Foreword

At the time of completing this book (January–February 2020), the escalating spread of the coronavirus is having a devastating impact on global travel. This has particularly hit flights and cruise ships with trips canceled and whole regions on a quarantine “lock down.” It remains to be seen how this will affect travel and tourism industries around the world. However, having a clearer picture of the demographic profile and preferred travel options of an aging population will help to kick-start the industry as the crisis recedes.

One of the most respected organizations in the UK, Silver Travel Advisor, has 112,000 members who regularly view their website, plus thousands more who follow them on social media channels, including Facebook and Twitter [www.silvertraveladvisor.com]. They note that “Today’s 70-year old’s show little sign of slowing down.”

They have produced an annual Silver Travel Industry Report for five years now, based on survey responses from members—1200 for 2019 Report, 2500 for 2020 Report—including analysis of data from major players in the tourist industry. Although this provides a comprehensive picture of the mature travel market in the UK, it clearly has a broader impact as it highlights trends on a global scale.

Based on UK statistics, the 55+ age sector is the largest group of holidaymakers, making up 35 percent of overseas holidaymakers in 2018. This is the highest of any age group and 17 percent higher than the 25- to 34-year age group. In the United States, 48 percent of customers booking vacations and short trips are 51 to 70 years old, more than double the 20 percent in the 36 to 50 age group [USTOA]. However, note the later discussion about what different client groups are looking for and whether they plan trips independently rather than go via a tour operator. So this is a significant sector to consider when tour operators are deciding their marketing strategy for the future.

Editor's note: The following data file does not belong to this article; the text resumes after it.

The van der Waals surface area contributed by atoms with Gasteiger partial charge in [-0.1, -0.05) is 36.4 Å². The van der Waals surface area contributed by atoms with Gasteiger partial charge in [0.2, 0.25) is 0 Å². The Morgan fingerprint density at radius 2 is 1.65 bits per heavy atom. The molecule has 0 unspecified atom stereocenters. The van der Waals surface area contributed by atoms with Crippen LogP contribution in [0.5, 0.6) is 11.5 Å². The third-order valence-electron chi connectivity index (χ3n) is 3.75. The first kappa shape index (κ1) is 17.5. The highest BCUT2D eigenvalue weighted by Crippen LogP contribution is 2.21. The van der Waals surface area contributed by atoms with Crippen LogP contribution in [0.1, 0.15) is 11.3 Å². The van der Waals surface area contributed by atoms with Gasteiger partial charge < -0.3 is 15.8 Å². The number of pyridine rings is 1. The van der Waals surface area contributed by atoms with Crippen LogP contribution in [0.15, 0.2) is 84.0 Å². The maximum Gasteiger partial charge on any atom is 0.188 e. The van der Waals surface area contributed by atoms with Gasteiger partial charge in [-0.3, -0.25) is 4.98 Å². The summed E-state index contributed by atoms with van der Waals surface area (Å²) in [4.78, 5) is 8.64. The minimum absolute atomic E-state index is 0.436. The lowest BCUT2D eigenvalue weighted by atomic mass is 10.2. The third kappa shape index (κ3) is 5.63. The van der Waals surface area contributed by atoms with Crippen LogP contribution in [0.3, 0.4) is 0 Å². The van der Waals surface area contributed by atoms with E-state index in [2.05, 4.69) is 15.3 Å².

A recent survey by The Mail on Sunday is very revealing: £9 billion was spent by British travelers with an average trip expenditure of £3216 based on 3.5 trips a year. This is just the UK market, so, clearly, this is a growing potential market, and results are likely to be similar in other countries. In the United States, for example, $17 billion was spent on tourism in 2017 through 2018 [USTOA], baby boomers spending around 27 days a year on travel/vacation. By 2019, U.S. domestic travel increased by 2 percent to $2.29 billion and international travel by $79.6 million, representing a 3.5 percent increase over 2018.

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